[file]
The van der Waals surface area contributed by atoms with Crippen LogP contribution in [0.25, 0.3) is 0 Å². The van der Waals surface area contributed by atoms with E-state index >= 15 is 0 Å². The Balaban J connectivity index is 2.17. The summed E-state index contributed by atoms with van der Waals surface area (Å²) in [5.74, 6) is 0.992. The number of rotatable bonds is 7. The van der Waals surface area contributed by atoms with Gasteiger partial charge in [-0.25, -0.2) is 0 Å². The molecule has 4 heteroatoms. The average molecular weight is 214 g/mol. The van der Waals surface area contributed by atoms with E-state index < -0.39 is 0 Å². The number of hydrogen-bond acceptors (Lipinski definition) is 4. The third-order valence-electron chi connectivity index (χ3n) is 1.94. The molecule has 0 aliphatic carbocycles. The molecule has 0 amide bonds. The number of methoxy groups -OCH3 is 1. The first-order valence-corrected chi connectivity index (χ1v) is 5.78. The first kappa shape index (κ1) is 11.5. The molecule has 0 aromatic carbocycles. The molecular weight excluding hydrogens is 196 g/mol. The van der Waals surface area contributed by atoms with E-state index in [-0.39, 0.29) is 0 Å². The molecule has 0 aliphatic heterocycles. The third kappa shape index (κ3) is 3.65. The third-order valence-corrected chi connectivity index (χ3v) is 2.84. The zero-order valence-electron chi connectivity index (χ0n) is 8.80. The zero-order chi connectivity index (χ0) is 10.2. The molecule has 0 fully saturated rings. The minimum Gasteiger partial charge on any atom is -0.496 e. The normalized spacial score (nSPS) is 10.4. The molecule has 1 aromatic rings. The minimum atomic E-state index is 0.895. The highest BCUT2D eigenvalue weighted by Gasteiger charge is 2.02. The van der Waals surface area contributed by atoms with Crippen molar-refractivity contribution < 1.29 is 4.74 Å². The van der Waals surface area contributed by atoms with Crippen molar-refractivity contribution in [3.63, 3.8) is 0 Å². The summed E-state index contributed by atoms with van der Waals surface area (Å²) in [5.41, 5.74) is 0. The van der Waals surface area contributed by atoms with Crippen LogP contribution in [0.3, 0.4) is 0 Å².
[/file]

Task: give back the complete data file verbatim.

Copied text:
The van der Waals surface area contributed by atoms with Crippen LogP contribution in [0.25, 0.3) is 0 Å². The van der Waals surface area contributed by atoms with E-state index >= 15 is 0 Å². The Balaban J connectivity index is 2.17. The summed E-state index contributed by atoms with van der Waals surface area (Å²) in [5.74, 6) is 0.992. The number of rotatable bonds is 7. The van der Waals surface area contributed by atoms with Gasteiger partial charge in [-0.25, -0.2) is 0 Å². The molecule has 4 heteroatoms. The average molecular weight is 214 g/mol. The van der Waals surface area contributed by atoms with E-state index < -0.39 is 0 Å². The number of hydrogen-bond acceptors (Lipinski definition) is 4. The third-order valence-electron chi connectivity index (χ3n) is 1.94. The molecule has 0 aliphatic carbocycles. The molecule has 0 amide bonds. The number of methoxy groups -OCH3 is 1. The first-order valence-corrected chi connectivity index (χ1v) is 5.78. The first kappa shape index (κ1) is 11.5. The molecule has 0 aromatic carbocycles. The molecular weight excluding hydrogens is 196 g/mol. The van der Waals surface area contributed by atoms with E-state index in [-0.39, 0.29) is 0 Å². The molecule has 0 aliphatic heterocycles. The third kappa shape index (κ3) is 3.65. The third-order valence-corrected chi connectivity index (χ3v) is 2.84. The zero-order valence-electron chi connectivity index (χ0n) is 8.80. The zero-order chi connectivity index (χ0) is 10.2. The molecule has 0 fully saturated rings. The minimum Gasteiger partial charge on any atom is -0.496 e. The normalized spacial score (nSPS) is 10.4. The molecule has 1 aromatic rings. The minimum atomic E-state index is 0.895. The highest BCUT2D eigenvalue weighted by Gasteiger charge is 2.02. The van der Waals surface area contributed by atoms with Crippen molar-refractivity contribution < 1.29 is 4.74 Å². The van der Waals surface area contributed by atoms with Crippen molar-refractivity contribution in [3.63, 3.8) is 0 Å². The summed E-state index contributed by atoms with van der Waals surface area (Å²) in [5.41, 5.74) is 0. The van der Waals surface area contributed by atoms with Crippen LogP contribution in [0.3, 0.4) is 0 Å².